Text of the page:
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Factbox - How Italy's new electoral law works

ROME (Reuters) - Italy’s parliament on Monday approved a new electoral law pushed through by Matteo Renzi’s government despite furious objections from all the opposition parties and a minority of Renzi’s ruling Democratic Party.

Renzi says the law will guarantee a clear winner at elections, providing political stability and ending the backroom horse trading between parties often needed to form coalition governments in Italy.

Opponents complain it concentrates too much power in the hands of the winning party and does not allow voters to directly choose their representatives.

Following are the main aspects of the new law:

* The system is based on proportional representation. Multiple candidates from party lists are elected in 100 constituencies nationwide. However national party bosses decide the lead candidate on each list, effectively giving them control over most of the deputies who are elected to parliament. At least 40 percent of their lead candidates must be women.

* Parties that get less than 3 percent of the vote are excluded from parliament. If the winning party gains at least 40 percent of the vote, it gets a winner’s bonus that automatically gives it 340 seats in the 630-seat Chamber of Deputies.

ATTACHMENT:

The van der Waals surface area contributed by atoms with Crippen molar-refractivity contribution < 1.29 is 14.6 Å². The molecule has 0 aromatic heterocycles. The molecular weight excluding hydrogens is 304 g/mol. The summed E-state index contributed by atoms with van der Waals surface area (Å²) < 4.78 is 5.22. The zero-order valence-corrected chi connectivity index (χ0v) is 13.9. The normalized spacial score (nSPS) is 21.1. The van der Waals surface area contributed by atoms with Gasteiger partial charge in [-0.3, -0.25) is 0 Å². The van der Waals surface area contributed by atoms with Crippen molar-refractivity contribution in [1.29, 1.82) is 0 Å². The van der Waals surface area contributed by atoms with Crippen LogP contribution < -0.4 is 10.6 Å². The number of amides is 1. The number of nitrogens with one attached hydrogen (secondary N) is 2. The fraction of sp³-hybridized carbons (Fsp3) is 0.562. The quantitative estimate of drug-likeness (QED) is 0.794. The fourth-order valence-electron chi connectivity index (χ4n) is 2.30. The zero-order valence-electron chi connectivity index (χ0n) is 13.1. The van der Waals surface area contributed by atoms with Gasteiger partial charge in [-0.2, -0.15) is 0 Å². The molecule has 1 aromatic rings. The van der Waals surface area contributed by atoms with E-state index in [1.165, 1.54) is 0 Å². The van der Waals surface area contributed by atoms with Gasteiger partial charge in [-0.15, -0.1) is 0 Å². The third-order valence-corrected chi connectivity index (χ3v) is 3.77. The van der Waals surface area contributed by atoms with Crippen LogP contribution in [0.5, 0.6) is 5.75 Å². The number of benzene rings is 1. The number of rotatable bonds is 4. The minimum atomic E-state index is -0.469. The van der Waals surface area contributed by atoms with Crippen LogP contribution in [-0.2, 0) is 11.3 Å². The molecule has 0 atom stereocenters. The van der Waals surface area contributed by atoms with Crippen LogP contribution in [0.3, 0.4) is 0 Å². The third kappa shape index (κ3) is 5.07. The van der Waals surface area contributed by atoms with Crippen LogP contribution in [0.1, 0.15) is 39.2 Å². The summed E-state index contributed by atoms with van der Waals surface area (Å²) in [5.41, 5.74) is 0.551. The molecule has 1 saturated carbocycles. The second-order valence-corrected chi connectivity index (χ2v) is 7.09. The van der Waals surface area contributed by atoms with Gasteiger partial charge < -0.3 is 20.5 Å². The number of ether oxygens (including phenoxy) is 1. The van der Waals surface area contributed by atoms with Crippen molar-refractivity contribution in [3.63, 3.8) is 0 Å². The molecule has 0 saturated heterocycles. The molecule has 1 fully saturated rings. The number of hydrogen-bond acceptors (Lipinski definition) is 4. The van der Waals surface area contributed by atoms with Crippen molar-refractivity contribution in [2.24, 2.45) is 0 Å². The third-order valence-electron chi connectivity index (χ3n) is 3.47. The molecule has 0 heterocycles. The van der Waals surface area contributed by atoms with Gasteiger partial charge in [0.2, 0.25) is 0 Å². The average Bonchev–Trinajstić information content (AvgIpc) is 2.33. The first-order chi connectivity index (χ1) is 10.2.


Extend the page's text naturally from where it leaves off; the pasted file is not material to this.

* If no party wins 40 percent, a run-off ballot between the two largest parties is held two weeks after the first election to determine which party gets the winner’s bonus.

* The law only takes effect from July 2016, in order to give Renzi time to pass a separate reform of the upper house Senate. He wants to abolish the Senate as an elected chamber and turn it into an assembly with reduced powers made up of mayors and regional councillors.

The new electoral law, which only applies to the lower house of parliament, cannot be used until the reform of the Senate is completed.

Reporting By Gavin Jones